The inhabitants of the New Jerusalem are those who are not under law but under grace, those who are children of God not by keeping the law but by believing his promise of salvation.

“But when the fulness of time had come, God sent forth his Son, born of a woman, born under the law, to redeem those who were under the law, so that we might receive the adoption as sons.” (Galatians 4:4-5)

“Now it is evident that no one is justified before God by the law, for “The righteous shall live by faith.’ But the law is not of faith, rather ‘The one who does them shall live by them.’ Christ redeemed us from the curse of the law by becoming a curse for us – for it is written, ‘Cursed is everyone who is hanged on a tree’ – so that in Christ Jesus the blessing of Abraham[1]might come to the Gentiles, so that we might receive the promised Spirit through faith.” (Galatians 3:11-14)

The children of promise are the children of God by faith in Christ Jesus. They are the inhabitants of the New Jerusalem. They are those who are destined to become perfectly holy.

III. The New Jerusalem is a Creation of God’s Grace.

“Coming down out of heaven from God.”

If ever we will become sinless and perfectly holy someday, if ever we will receive full adoption as sons,[2]it is a gift of heaven, a product of sheer grace, and not because of anything we have done or deserved.

“But to all who did receive him, who believed in his name, he gave the right to become children of God, who were born, not of blood nor of the will of the flesh nor of the will of man, but of God.” (John 1:12-13)

“He chose us in him before the foundation of the world, [not because he foresaw that we would be holy, but in order]that we should be holy and blameless before him. In love he predestined us for adoption to himself as sons through Jesus Christ, according to his will.” (Ephesians 1:4-5)

IV. The New Jerusalem is the Result of Christ’s Work.

“A bride adorned for her husband.”

Someday we will face our husband Jesus Christ as a perfectly holy, spotless, and blameless bride. We will be glorious and beautiful in his sight. And it will be all because of what he has done for us.

“Husbands, love your wives, as Christ loved the church and gave himself up for her, that he might sanctify her, having cleansed her by the washing of water by the word, so that he might present the church to himself in splendor, without spot or wrinkle or any such thing, that she might be holy and without blemish.” (Ephesians 5:25-27)

It is because of Christ’s death for us that we will someday become perfectly holy, although at present we are still in the process of becoming so.

“We have been sanctified through the offering of the body of Jesus once for all … For by a single offering he has perfected for all time those who are being sanctified.” (Hebrews 10:10, 14)

“Then one of the elders addressed me, saying, ‘Who are these, clothed in white robes, and from where have they come?’ I said to him, “Sir, you know.’ And he said to me, ‘These are the ones coming out of the great tribulation. They have washed their robes and made them white in the blood of the lamb.’” (Revelation 7:13-14)

But because Christ has cleansed us with his blood and made us righteous in God’s sight, as his holy bride we should do righteous deeds. This is the way the bride adorns herself for her husband.

“Let us be glad and rejoice and give Him glory, for the marriage of the Lamb has come, and His wife has made herself ready. And to her it was granted to be arrayed in fine linen, clean and bright, for the fine linen is the righteous acts of the saints.” (Revelation 19:7, 8 NKJV)


1. Make sure you’ll be part of the new Jerusalem. Make sure you’re washed in the blood of the lamb.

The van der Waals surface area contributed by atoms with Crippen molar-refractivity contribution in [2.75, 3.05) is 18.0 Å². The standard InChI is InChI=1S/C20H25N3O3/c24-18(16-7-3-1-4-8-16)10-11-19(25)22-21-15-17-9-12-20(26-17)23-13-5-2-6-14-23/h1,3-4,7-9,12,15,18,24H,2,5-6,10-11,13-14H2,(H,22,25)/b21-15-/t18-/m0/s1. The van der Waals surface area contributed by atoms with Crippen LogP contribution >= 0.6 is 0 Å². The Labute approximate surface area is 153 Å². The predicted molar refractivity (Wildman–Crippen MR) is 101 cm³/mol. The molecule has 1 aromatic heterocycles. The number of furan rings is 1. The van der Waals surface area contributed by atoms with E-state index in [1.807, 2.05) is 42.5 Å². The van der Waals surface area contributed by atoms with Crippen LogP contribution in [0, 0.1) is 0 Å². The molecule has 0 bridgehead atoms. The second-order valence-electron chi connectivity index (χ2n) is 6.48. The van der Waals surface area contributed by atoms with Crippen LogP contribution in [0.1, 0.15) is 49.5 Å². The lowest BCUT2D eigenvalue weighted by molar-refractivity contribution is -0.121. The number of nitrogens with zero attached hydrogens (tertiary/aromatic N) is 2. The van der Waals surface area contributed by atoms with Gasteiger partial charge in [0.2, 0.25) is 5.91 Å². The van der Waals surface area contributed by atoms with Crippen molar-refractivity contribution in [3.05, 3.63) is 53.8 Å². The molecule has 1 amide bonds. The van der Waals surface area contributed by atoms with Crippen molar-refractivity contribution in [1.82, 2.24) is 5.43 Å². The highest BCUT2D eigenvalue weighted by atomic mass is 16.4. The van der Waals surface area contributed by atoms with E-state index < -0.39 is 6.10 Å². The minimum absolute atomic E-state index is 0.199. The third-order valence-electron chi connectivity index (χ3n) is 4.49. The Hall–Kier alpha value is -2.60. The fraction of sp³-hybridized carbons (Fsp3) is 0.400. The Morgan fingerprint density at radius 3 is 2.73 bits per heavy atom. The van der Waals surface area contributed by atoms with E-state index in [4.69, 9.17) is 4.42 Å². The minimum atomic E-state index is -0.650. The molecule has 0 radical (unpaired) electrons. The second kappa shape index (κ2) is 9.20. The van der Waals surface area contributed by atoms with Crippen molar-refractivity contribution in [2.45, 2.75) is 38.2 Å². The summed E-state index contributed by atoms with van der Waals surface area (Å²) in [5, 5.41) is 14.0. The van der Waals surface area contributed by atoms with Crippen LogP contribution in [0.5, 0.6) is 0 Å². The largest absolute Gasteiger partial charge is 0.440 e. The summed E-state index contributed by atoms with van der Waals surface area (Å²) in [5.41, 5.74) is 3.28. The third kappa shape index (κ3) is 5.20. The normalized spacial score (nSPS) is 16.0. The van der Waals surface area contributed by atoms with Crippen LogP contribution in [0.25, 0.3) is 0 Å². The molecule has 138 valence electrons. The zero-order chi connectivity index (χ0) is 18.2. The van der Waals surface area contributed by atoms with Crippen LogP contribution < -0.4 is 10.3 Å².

“[We] are justified by grace as a gift, through the redemption that is in Christ Jesus, whom God put forward as a propitiation by his blood, to be received by faith.” (Romans 3:24-25a)

2. Live holy lives. 

If we are destined to be holy, we might as well live holy lives now.

“Beloved, we are God’s children now, and what we will be has not yet appeared; but we know that when he appears, we shall be like him, because we shall see him as he is. And everyone who thus hopes in him purifies himself as he is pure.” (1 John 3:2,3)

3. Don’t give up in your fight against sin.

Despite our numerous failures, victory is assured in the end. We will be delivered!

“In your struggle against sin you have not yet resisted to the point of shedding your blood.” (Hebrews 12:4) Or in the words of the Fight Song, “I still got a lot of fight left in me.”

“Rejoice not over me, O my enemy; when I fall, I shall rise.” (Micah 7:8)

There is also provision for cleansing when we fall.

“If we confess our sins, he is faithful and just to forgive us our sins and to cleanse us from all unrighteousness.” (1 John 1:9)

“My little children, I am writing these things to you so that you may not sin. But if anyone does sin, we have an advocate with the Father, Jesus Christ the righteous. He is the propitiation for our sins…” (1 John 2:1-2a)


Will you be part of the new Jerusalem? Are you washed in the blood of the lamb?

Are you living a holy life?

Are you determined to keep fighting against sin no matter how many times you fall?


Lord, we’re so sorry for the many times we’ve sinned against your love. Sin indeed is our greatest sorrow. But we thank you for your blood that cleanses us from all our sins. We thank you too for the hope that you’ve given us, that someday you’ll completely free us from all our sinful tendencies and inclinations. Someday, when you return and the new Jerusalem comes down from heaven, you will deliver us from our bodies of death and replace them with glorified bodies, sinless and undying just like your own. Someday, it will be our greatest joy to obey your will without the hindrance and resistance that sin at present offers. We are looking forward to this day, Lord Jesus. And all this has been made possible because you unselfishly laid down your life and sacrificially shed your blood for our salvation. For this we thank you with all our hearts. Amen.

[1]“Just as Abraham believed God, and it was counted to him as righteousness.” (Gal. 3:6) “Know then that it is those of faith who are the sons of Abraham. And the Scripture, foreseeing that God would justify the Gentiles by faith, preached the gospel beforehand to Abraham, saying, ‘In you shall all the nations be blessed.’ So then, those who are of faith are blessed along with Abraham, the man of faith.” (Gal. 3:7-9)

[2]Even though we are God’s children now by faith in Jesus Christ (John 1:12 and 1 John 3:1-2a) we are still waiting for our full adoption as sons, the redemption of our bodies (Romans 8:23b).